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We have a situation where our identity font is displaying terribly in Microsoft 2010 on Windows 7. The font looks great in InDesign and Illustrator. The font family is OpenType with PostScript outlines, aka CFF. This behavior is consistent for any OpenType font from Adobe, ie Myriad Pro or Adobe Garamond.
I am nearly certain that the Windows font rendering engine is optimized for TrueType outlines and renders PostScript outlines poorly. I also think that Adobe is using a different rendering engine for the Creative Suite applications, perhaps their own. I have not been able to find any specific documentation of these statements.
Does this ring true? Does anyone know of specific documentation of poor font rendering in Windows applications, especially MS Office?
Apologies for the nerdiness on a first post.
In the midst of some last checks before releasing my first real font, I noticed an unpleasant beating frequency effect on repeated characters at smallish ppems when testing on Windows 7 with the "Natural" mode of DirectWrite ClearType rendering (tested via Firefox with the Anti-aliasing Tuner add-on). The characters phase in and out of different degrees of bluriness.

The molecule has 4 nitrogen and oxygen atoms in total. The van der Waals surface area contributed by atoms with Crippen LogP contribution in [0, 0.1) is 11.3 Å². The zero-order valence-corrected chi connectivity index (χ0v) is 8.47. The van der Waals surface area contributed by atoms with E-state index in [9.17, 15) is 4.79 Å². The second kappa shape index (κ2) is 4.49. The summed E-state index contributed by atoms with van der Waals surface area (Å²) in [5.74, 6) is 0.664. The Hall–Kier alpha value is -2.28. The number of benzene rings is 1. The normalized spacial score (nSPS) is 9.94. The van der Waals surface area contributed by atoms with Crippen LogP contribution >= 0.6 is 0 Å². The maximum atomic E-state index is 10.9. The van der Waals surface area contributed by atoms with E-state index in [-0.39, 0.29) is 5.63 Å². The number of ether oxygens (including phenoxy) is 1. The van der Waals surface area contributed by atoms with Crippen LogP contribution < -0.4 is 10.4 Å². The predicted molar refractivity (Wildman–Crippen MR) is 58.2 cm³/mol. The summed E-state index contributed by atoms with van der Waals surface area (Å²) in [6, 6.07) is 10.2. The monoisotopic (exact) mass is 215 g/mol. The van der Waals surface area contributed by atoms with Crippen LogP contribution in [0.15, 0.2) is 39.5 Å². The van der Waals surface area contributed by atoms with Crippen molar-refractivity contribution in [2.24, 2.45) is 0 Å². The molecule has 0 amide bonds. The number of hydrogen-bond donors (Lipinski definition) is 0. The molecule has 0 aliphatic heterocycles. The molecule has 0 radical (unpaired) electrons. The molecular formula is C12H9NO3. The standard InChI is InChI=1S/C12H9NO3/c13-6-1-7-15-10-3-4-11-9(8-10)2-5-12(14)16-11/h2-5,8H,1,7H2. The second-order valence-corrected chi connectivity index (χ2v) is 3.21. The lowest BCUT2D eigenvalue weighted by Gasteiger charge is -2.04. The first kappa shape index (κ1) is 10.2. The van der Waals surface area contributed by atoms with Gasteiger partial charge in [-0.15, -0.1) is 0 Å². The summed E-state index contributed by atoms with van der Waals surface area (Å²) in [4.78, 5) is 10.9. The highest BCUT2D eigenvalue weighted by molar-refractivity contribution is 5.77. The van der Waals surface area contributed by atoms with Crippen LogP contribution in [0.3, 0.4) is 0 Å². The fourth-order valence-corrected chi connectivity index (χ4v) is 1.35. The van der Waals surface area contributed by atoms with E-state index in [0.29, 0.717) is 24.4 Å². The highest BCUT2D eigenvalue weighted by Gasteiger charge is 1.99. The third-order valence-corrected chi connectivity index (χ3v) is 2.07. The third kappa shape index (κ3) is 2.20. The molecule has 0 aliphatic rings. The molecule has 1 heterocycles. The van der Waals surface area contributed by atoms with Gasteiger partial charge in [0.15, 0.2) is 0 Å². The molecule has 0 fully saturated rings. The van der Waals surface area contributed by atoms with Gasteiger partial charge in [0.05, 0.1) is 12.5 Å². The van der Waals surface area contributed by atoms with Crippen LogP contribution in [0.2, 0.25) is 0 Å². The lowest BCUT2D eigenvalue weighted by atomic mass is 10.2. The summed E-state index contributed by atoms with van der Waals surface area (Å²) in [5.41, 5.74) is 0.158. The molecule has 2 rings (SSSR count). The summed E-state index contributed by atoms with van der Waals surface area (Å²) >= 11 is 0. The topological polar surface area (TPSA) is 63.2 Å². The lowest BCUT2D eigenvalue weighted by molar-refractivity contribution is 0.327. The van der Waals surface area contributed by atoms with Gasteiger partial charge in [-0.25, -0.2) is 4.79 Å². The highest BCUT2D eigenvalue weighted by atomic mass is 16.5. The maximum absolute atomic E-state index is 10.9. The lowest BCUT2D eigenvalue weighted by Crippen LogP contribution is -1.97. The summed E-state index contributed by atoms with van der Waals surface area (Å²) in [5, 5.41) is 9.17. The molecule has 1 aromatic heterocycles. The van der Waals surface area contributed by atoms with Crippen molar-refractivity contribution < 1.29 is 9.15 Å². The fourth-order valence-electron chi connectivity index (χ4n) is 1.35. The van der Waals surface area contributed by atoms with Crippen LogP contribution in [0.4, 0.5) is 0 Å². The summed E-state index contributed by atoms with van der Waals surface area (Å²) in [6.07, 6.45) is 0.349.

With a bit of investigation, it looks like this is due to fractional advance widths. I was hoping to be able to control for this by slightly adjusting the advance width phantom point via TrueType hinting. However, it looks like Windows is ignoring that in this rendering mode and using only the designed width instead.
It is simplified, but generally speaking these are main possible paths with default settings.
X axis is market share (with some guessing).
I know a small examples of renderings could be included for better understanding, and I will post this & other refinements later.
A few things not mentioned:
Linux with FreeType rendering, but I have no idea how many people use subpixel rendering or other settings. Each setting has probably less than 1% of users.
Quartz rendering does also other types than subpixel AA, but I would say they are in minority (I really don't know).
There is also an old version of Safari, with Quartz rendering on Windows with default setting.
According to Dick Brass, a former Microsoft VP, it was internal political sabotage:
“[O]ther Microsoft groups… felt threatened by our success.